You may find the sight of people living on Vancouver’s infamous Downtown Eastside difficult to bear. Every day, Rev. Matthew Johnson, the street outreach priest at St. James Anglican Church, walks these streets, making the rounds and checking up on everyone. What follows is a typical day, taken from the street log in which he describes his “ministry of presence.”
On the streets of Vancouver’s oldest Anglican parish there is never a dull moment. St. James Anglican Church has been in the Downtown Eastside for 128 years now. And right from the start, this community has been a colourful, rough-and-tumble place, populated with eccentric and flamboyant characters.
My bishop, Michael Ingham, has licensed me to serve as a priest in this parish, not within the walls of a church building, but outside on the streets, where men and women struggle with poverty, addiction, homelessness, and mental illness.
It is a warm, sunny summer morning, as I head out the door and onto the streets of this storied parish. Emerging from the darkness of the church building, the sunlight is intense I have to shield my eyes.
On the sidewalk, I can barely navigate my way through Chinese customers and clerks amassed outside the Sunrise Market. Turning east, I walk down Powell Street. It is quiet. I approach a huddle of people gathered around a seafood shop entrance. A white woman in her early 20s sits in the doorway, heating the end of a brown-coloured glass tube with a lighter. Utterly absorbed, this young woman is smoking crack cocaine. After methodically drawing the vapours into her lungs, she exhales. A dense white smoke swirls around her.
Across the sidewalk, another woman twists and turns. Her body contorts grotesquely. Somehow, she keeps her balance. This is known as the “dance of the damned.” Along with drug-induced psychosis, it is one of the effects of crack cocaine.
Standing at the edge of the sidewalk ahead are two men I don’t recognize. One wears a red handkerchief tied around his head in three corners. He glances suspiciously in my direction. As I get closer, his frown gives way to a warm smile. “Morning, Reverend!” I return his greeting and ask how he’s doing. A short conversation ensues and Richard talks about his family.
This kind of contact is at the heart of my job. Building personal relationships with people, one by one, out on the street. Out of these casual encounters, all sorts of pastoral relationships begin. People down here are friendly, but it takes time and consistency to earn their trust and respect. What is an exchange of pleasantries one week may lead to a request for moral support, religious counsel, the sacraments, or prayer in the weeks that follow. It all begins with being here, on the street, and available. This is sometimes called the “ministry of presence.”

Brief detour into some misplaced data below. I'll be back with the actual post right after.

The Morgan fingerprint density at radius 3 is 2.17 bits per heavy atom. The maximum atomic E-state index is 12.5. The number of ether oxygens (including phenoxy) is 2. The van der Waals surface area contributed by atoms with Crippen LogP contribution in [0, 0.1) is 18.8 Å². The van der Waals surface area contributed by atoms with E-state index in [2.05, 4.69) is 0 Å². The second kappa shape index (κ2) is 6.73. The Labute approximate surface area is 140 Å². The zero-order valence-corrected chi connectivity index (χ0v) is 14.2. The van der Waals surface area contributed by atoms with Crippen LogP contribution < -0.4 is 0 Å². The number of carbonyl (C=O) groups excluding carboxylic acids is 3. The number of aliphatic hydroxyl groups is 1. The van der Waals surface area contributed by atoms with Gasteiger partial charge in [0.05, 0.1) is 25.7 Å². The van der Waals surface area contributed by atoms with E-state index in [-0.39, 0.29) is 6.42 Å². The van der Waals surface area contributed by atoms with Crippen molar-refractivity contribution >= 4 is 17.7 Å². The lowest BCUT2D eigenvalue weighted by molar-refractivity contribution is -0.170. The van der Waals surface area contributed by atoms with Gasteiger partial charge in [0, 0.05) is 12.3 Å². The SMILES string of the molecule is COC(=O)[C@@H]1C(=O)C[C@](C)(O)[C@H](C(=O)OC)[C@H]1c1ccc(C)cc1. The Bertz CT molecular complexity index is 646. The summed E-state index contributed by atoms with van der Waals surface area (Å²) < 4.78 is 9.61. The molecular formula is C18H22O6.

A little farther down the block, a young man in a track suit sits on a bike. His buzz cut hair and baseball cap make him seem young. He is tense, and looks searchingly back and forth down the street, waiting for someone or something to happen. He looks at me for half a second, but as I approach he avoids eye contact.
I respect his desire not to connect and keep my eyes focused ahead as I pass.
My occupation requires a constant reading of the body language of those I meet. One thing you don’t do down here is invade someone’s space physically, even with your eyes. When people wish to connect they will, first with their eyes, and then with their words. But one does not intrude.
At the corner of Dunlevy and Powell, a street merchant stands on her usual spot on the sidewalk. An indigenous woman in her 50s, this entrepreneur has laid out her merchandise in meticulous order. There are countless electrical adapters, assorted compact discs, a scientific calculator, a portable coffee mug, a computer monitor, a bulky old cell phone and VHS tapes, including Frankenstein.
“How’s business this morning?”
“Could be better. Hey! Pray for my business, will ya?”
“Of course I will. See you.”
Some people want you to pray with them on the street. Others want you to pray for them at church. My interpretation is that this woman wants the latter. And I will pray for her as I move on, and add her name to the prayer list.